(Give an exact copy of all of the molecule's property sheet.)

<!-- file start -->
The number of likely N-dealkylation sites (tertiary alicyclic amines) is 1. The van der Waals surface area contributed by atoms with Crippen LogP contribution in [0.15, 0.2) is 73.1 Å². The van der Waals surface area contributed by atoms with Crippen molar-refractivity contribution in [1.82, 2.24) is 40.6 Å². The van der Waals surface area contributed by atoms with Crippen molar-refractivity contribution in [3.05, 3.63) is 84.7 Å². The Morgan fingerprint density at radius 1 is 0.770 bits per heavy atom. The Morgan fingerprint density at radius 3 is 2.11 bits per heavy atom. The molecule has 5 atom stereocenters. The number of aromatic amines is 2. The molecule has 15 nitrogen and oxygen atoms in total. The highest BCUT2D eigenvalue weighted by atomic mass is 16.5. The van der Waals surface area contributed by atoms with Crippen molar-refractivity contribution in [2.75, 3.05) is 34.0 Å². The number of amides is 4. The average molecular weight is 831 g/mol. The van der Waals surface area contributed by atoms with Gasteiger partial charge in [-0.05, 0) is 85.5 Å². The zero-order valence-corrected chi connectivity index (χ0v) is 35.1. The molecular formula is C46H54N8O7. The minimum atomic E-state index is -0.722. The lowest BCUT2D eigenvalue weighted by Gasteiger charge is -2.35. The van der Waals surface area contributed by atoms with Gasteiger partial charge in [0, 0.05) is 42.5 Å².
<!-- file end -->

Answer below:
The number of likely N-dealkylation sites (tertiary alicyclic amines) is 1. The van der Waals surface area contributed by atoms with Crippen LogP contribution in [0.15, 0.2) is 73.1 Å². The van der Waals surface area contributed by atoms with Crippen molar-refractivity contribution in [1.82, 2.24) is 40.6 Å². The van der Waals surface area contributed by atoms with Crippen molar-refractivity contribution in [3.05, 3.63) is 84.7 Å². The Morgan fingerprint density at radius 1 is 0.770 bits per heavy atom. The Morgan fingerprint density at radius 3 is 2.11 bits per heavy atom. The molecule has 5 atom stereocenters. The number of aromatic amines is 2. The molecule has 15 nitrogen and oxygen atoms in total. The highest BCUT2D eigenvalue weighted by atomic mass is 16.5. The van der Waals surface area contributed by atoms with Crippen molar-refractivity contribution in [2.75, 3.05) is 34.0 Å². The number of amides is 4. The average molecular weight is 831 g/mol. The van der Waals surface area contributed by atoms with Gasteiger partial charge in [-0.05, 0) is 85.5 Å². The zero-order valence-corrected chi connectivity index (χ0v) is 35.1. The molecular formula is C46H54N8O7. The minimum atomic E-state index is -0.722. The lowest BCUT2D eigenvalue weighted by Gasteiger charge is -2.35. The van der Waals surface area contributed by atoms with Gasteiger partial charge in [0, 0.05) is 42.5 Å².